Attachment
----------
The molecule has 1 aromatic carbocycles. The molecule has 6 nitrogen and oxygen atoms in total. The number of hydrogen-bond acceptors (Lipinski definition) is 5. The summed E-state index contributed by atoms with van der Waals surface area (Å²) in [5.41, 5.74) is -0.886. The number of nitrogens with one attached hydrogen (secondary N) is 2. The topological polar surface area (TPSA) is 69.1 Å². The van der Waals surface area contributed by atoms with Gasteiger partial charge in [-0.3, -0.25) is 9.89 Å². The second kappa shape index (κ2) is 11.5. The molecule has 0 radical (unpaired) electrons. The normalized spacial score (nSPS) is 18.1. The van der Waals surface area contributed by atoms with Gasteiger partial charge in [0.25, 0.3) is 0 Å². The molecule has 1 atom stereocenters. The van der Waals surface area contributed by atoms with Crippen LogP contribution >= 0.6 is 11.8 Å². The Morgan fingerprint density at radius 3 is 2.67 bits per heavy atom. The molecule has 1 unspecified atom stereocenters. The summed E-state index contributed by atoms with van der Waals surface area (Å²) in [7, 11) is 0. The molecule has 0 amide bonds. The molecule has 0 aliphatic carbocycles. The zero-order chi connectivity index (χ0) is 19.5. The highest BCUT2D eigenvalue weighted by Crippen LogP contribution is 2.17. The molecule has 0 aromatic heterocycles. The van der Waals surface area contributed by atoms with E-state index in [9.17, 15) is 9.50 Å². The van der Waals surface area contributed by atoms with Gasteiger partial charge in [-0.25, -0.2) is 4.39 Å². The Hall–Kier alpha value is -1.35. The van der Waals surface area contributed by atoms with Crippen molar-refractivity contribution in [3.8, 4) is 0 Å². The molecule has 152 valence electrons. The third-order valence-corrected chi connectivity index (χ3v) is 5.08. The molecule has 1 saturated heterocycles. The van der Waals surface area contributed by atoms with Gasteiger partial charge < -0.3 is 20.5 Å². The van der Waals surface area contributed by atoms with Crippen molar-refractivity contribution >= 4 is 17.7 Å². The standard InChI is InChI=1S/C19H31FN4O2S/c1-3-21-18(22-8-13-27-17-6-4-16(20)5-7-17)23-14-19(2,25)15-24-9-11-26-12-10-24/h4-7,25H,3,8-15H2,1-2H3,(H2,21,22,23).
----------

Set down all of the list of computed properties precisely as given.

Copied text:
The molecule has 1 aromatic carbocycles. The molecule has 6 nitrogen and oxygen atoms in total. The number of hydrogen-bond acceptors (Lipinski definition) is 5. The summed E-state index contributed by atoms with van der Waals surface area (Å²) in [5.41, 5.74) is -0.886. The number of nitrogens with one attached hydrogen (secondary N) is 2. The topological polar surface area (TPSA) is 69.1 Å². The van der Waals surface area contributed by atoms with Gasteiger partial charge in [-0.3, -0.25) is 9.89 Å². The second kappa shape index (κ2) is 11.5. The molecule has 0 radical (unpaired) electrons. The normalized spacial score (nSPS) is 18.1. The van der Waals surface area contributed by atoms with Gasteiger partial charge in [0.25, 0.3) is 0 Å². The molecule has 1 atom stereocenters. The van der Waals surface area contributed by atoms with Crippen LogP contribution >= 0.6 is 11.8 Å². The Morgan fingerprint density at radius 3 is 2.67 bits per heavy atom. The molecule has 1 unspecified atom stereocenters. The summed E-state index contributed by atoms with van der Waals surface area (Å²) in [7, 11) is 0. The molecule has 0 amide bonds. The molecule has 0 aliphatic carbocycles. The zero-order chi connectivity index (χ0) is 19.5. The highest BCUT2D eigenvalue weighted by Crippen LogP contribution is 2.17. The molecule has 0 aromatic heterocycles. The van der Waals surface area contributed by atoms with E-state index in [9.17, 15) is 9.50 Å². The van der Waals surface area contributed by atoms with Gasteiger partial charge in [-0.25, -0.2) is 4.39 Å². The Hall–Kier alpha value is -1.35. The van der Waals surface area contributed by atoms with Crippen molar-refractivity contribution in [3.8, 4) is 0 Å². The molecule has 152 valence electrons. The third-order valence-corrected chi connectivity index (χ3v) is 5.08. The molecule has 1 saturated heterocycles. The van der Waals surface area contributed by atoms with Gasteiger partial charge < -0.3 is 20.5 Å². The van der Waals surface area contributed by atoms with Crippen molar-refractivity contribution >= 4 is 17.7 Å². The standard InChI is InChI=1S/C19H31FN4O2S/c1-3-21-18(22-8-13-27-17-6-4-16(20)5-7-17)23-14-19(2,25)15-24-9-11-26-12-10-24/h4-7,25H,3,8-15H2,1-2H3,(H2,21,22,23).